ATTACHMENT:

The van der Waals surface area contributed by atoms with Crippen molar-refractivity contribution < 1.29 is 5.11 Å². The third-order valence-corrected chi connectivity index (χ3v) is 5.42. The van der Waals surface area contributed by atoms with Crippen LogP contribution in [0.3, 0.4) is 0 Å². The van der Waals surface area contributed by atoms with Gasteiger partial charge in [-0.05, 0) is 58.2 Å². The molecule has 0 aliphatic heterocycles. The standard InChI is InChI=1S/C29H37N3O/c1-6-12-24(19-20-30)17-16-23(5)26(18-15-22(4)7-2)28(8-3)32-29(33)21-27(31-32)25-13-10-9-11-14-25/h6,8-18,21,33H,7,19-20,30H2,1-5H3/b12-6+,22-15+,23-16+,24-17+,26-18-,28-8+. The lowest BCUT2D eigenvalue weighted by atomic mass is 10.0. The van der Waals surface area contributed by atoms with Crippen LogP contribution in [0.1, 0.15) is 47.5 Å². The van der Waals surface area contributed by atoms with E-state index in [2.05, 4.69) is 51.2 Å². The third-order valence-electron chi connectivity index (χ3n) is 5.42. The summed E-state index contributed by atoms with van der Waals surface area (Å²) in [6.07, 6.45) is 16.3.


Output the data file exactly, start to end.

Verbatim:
The van der Waals surface area contributed by atoms with Crippen molar-refractivity contribution < 1.29 is 5.11 Å². The third-order valence-corrected chi connectivity index (χ3v) is 5.42. The van der Waals surface area contributed by atoms with Crippen LogP contribution in [0.3, 0.4) is 0 Å². The van der Waals surface area contributed by atoms with Gasteiger partial charge in [-0.05, 0) is 58.2 Å². The molecule has 0 aliphatic heterocycles. The standard InChI is InChI=1S/C29H37N3O/c1-6-12-24(19-20-30)17-16-23(5)26(18-15-22(4)7-2)28(8-3)32-29(33)21-27(31-32)25-13-10-9-11-14-25/h6,8-18,21,33H,7,19-20,30H2,1-5H3/b12-6+,22-15+,23-16+,24-17+,26-18-,28-8+. The lowest BCUT2D eigenvalue weighted by atomic mass is 10.0. The van der Waals surface area contributed by atoms with Crippen LogP contribution in [0.1, 0.15) is 47.5 Å². The van der Waals surface area contributed by atoms with E-state index in [2.05, 4.69) is 51.2 Å². The third-order valence-electron chi connectivity index (χ3n) is 5.42. The summed E-state index contributed by atoms with van der Waals surface area (Å²) in [6.07, 6.45) is 16.3.